Light Rail Would Connect More than Point A and B
MICHELE NORRIS, host:
At the end of last week, New Orleans Mayor Ray Nagin suggested that a priority for the rebuilding of his city would be a light rail system to Baton Rouge. Not only would it connect the Crescent City to the capital city, it could serve as a method of mass evacuation in time of hurricanes. Commentator Andrei Codrescu liked what he heard from the mayor of his adopted hometown, but wants light rail to do more.
Light rail should, in fact, connect Houston, Lafayette, Baton Rouge, New Orleans and the Gulf Coast of Mississippi and go north to Jackson, Birmingham, Atlanta and Memphis, at the very least. It's shocking that it took a catastrophe to make this idea conceivable. It should have happened years ago.
Until Katrina, the cities of Baton Rouge and New Orleans ignored and fought against each other. The Baton Rouge newspaper The Baton Rouge Advocate only mentioned New Orleans if a particularly egregious crime took place there, and the New Orleans daily, The Times-Picayune, dealt strictly with the business of state government, which happened to be located in Baton Rouge. The Legislature was mostly hostile to New Orleans and the budget battles were epic.
As for the citizenry, Baton Rougeans had an instinctive distaste for the more famous town. It was only 90 miles away, but it could have been 900. It was understood around Baton Rougeans that New Orleans is where one misspent a small portion of one's youth, but after college, one not only better stay out of it but quit mentioning it altogether.
The only public transportation between the two cities was by Greyhound bus. But there was and is barely any public conveyance in Baton Rouge that might take one to the Greyhound station. In fact, Baton Rouge public transportation is dismal.
On the other hand, in the minds of New Orleanians, Baton Rouge evokes more disdain than it deserves. Best known in this regard is the reaction of Ignatius Reilly in "Confederacy of Dunces," who takes the Greyhound bus from New Orleans to Baton Rouge once and has such a horrific experience he will never repeat it, nor would anyone else reading the book unless forced by circumstances.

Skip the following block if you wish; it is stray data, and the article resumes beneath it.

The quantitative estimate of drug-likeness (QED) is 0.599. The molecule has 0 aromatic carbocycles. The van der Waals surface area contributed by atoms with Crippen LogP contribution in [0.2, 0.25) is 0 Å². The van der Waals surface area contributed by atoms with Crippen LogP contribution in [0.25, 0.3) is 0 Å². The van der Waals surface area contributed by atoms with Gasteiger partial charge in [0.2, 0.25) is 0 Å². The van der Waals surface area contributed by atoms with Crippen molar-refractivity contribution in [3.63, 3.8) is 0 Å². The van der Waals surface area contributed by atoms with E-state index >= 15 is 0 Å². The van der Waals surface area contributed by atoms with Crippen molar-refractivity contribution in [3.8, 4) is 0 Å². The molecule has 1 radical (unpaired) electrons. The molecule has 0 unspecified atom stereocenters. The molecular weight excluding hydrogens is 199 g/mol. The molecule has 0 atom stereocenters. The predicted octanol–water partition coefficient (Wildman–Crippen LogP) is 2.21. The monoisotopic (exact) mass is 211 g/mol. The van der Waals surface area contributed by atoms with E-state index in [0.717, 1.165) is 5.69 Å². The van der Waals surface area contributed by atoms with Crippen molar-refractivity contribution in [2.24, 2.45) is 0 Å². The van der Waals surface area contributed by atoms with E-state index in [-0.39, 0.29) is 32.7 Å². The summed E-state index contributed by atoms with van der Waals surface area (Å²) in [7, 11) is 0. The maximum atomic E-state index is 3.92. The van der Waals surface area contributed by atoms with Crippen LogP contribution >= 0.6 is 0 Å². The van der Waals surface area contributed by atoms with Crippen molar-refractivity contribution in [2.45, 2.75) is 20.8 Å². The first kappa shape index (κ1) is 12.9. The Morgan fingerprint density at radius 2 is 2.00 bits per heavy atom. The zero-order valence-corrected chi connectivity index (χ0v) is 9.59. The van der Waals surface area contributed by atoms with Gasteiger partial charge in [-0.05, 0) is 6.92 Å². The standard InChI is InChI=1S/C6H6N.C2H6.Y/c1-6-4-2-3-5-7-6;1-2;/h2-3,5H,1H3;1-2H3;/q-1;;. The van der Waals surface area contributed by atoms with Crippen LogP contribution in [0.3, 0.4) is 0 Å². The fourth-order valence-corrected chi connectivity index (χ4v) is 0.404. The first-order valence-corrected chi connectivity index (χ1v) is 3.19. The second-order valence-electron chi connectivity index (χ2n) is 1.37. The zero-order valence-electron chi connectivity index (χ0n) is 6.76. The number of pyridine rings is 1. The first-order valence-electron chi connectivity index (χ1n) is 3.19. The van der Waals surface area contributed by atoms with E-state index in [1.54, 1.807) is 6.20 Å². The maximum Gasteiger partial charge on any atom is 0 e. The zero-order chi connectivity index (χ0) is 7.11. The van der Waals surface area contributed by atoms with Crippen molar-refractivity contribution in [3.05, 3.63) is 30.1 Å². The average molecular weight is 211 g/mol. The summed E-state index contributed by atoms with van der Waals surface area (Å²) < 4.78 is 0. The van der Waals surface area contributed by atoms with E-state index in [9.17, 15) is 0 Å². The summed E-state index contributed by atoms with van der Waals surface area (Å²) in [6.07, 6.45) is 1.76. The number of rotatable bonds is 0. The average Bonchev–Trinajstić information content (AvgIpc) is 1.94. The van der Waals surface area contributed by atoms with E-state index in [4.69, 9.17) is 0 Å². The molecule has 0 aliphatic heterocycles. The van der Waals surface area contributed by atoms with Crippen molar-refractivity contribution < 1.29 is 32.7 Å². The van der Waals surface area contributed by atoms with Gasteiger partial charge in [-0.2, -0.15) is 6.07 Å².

Well, the circumstances came, and tens of thousands of New Orleanians found themselves in the middle of Ignatius' nightmare. It didn't turn out to be so bad. The locals were hugely generous, and they turned out to be, after all, not just human but a lot like themselves. New bounds were forged in Katrina's aftermath, and the relationship between the two cities will never be the same. Common interests--social, economic and political--became abundantly clear.
Also abundantly clear became the damage of mutual neglect over time. The two cities need to be linked now in ways that will be beneficial to the whole region. Light rail between the major cities of Louisiana, Texas and Mississippi will instantly increase the economic clout of the Gulf region. Our natural resources and opening to the Gulf makes up a potential superpower, if we can overcome years of petty provincialism and find the political will to see the region in its entirety.
And, yes, the mayor is right, light rail will make possible the evacuation of population centers. But even barring another catastrophe, it might be really nice to get from one town to another in a civilized way, the way a Bostonian might go to New York for a weekend to see a play or something.
NORRIS: Andrei Codrescu remains in exile from New Orleans for the time being in the Ozarks.
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